The Geneva conference on Rhodesia has been adjourned until the new year with nationalist delegates predicting a deadlock situation.
GV AND SV: Beau Rivage hotel (3 shots)
GV PAN: Rhodesian Prime Minister Mr. Ian Smith entering hotel.
SV: Reverend Ndabaningi Sithole and conference Chairman Mr Ivor Richard along corridor and into room.
TV AND CU: Mr Sithole speaking to newsmen
CU: Mr Sithole speaking
SITHOLE: "new our position is that during the interim period there are only two things -- one of which must be true, Either the interim government has all the power so that it can deal with external and internal threats effectively. Or, if the interim government doesn't have all that power then Britain must be prepared to play an affective colonial role that she played in relation to other ex-British colonies. Goodnight."
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Background: The Geneva conference on Rhodesia has been adjourned until the new year with nationalist delegates predicting a deadlock situation. The move followed a statement by the rhodesian Prime Minister, Mr. Iann Smith, that the conference would have to be adjourned if it rejected an agreement he made with the United States Secretary of State, Dr. Henry Kissinger, for the country's transition to black majority rule. The agreement would give the whites an effective veto power and control over the security forces in an interim multiracial government.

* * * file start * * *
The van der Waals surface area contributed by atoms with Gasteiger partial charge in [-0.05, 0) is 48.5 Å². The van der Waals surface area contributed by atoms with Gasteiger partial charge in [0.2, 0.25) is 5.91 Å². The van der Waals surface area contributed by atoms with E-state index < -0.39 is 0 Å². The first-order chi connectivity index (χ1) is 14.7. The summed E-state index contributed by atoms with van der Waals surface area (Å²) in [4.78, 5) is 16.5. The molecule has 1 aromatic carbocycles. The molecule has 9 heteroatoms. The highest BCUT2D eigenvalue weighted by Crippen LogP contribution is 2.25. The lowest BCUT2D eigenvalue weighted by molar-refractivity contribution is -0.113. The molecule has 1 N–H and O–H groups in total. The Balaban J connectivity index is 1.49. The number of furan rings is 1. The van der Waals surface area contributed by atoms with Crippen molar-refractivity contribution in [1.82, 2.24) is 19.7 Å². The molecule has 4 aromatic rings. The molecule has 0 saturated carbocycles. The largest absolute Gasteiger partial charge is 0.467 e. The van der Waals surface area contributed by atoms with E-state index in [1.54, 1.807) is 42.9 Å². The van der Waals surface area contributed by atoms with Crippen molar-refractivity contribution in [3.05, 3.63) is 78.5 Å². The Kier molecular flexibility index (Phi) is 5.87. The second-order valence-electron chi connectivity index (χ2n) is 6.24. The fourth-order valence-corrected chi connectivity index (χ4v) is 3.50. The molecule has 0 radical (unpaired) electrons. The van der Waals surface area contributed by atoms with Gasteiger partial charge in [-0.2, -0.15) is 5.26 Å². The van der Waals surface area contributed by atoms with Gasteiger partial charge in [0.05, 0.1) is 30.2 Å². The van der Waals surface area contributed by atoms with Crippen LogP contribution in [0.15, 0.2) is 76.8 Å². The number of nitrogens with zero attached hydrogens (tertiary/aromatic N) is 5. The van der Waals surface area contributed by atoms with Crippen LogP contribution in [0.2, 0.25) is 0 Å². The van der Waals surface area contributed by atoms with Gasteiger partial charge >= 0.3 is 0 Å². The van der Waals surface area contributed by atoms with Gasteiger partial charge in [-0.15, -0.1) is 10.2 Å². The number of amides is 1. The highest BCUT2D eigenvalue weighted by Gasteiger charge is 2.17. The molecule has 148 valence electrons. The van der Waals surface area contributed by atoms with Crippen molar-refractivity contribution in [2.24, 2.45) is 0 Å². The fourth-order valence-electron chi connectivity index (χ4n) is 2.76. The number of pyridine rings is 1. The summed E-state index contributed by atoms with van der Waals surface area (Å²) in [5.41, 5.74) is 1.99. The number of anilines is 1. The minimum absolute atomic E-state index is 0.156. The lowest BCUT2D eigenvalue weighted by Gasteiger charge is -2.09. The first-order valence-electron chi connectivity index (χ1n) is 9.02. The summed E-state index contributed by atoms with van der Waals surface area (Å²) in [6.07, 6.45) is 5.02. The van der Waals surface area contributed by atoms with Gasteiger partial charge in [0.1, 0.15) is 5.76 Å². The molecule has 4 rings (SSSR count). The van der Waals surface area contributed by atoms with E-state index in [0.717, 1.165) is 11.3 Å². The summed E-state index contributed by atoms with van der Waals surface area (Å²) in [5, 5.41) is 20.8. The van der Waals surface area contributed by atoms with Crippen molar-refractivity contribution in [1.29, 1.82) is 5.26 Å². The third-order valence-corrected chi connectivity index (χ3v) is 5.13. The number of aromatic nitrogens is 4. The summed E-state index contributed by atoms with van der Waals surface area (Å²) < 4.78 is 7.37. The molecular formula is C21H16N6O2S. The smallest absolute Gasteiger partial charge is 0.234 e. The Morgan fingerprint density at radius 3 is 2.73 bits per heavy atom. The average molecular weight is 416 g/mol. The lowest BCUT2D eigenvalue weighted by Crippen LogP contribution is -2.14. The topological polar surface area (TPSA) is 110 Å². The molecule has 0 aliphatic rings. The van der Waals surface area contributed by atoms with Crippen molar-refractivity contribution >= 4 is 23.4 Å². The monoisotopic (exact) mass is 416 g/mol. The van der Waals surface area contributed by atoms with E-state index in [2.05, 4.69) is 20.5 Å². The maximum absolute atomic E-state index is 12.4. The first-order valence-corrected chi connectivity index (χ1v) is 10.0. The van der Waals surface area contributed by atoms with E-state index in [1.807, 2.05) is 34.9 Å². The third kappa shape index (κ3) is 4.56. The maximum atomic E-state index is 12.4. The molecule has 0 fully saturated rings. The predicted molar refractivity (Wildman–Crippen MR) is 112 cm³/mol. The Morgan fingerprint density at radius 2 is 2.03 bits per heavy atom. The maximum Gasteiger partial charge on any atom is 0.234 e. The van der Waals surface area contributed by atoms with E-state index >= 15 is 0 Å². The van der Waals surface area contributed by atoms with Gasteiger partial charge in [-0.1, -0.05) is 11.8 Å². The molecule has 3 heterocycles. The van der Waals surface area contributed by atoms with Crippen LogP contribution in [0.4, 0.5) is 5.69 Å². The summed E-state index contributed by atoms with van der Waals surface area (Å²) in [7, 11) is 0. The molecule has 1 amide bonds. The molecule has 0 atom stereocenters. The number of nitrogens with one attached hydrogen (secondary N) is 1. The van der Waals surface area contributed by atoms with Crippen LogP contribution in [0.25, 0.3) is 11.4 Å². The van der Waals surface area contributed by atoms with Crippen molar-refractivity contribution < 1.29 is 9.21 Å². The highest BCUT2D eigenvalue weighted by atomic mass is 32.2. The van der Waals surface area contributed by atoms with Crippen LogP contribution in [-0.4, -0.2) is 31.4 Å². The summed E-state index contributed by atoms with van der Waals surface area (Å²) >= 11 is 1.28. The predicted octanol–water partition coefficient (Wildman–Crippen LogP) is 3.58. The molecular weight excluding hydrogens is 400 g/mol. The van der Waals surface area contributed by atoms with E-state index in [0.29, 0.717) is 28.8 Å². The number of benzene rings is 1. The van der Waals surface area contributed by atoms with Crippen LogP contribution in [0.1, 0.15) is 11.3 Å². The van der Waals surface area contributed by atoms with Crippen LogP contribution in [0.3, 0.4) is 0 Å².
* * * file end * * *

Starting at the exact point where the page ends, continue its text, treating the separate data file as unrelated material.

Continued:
SYNOPSIS: While Mr. Smith returned to his hotel after more talks with the British conference chairman, Mr. Ivor Richard, the black African Rhodesian nationalists made their own position quite clear. The four nationalist teamsat the talks repeated they had totally rejected white veto powers and white control over the army and police in an interim government.
Nationalist leaders including he Reverend Ndabaningi Sithole, also gave their views to Mr. Richard. Mr. Sithole returned to Geneva on Wednesday (8 December) after visiting the from line African states ranged against the white minority Rhodesian government and went onto Zaire and Nigeria.
Mr. Sithole later met newsmen and warned if deadlock persisted the United Kingdom must increase its role to find a just solution.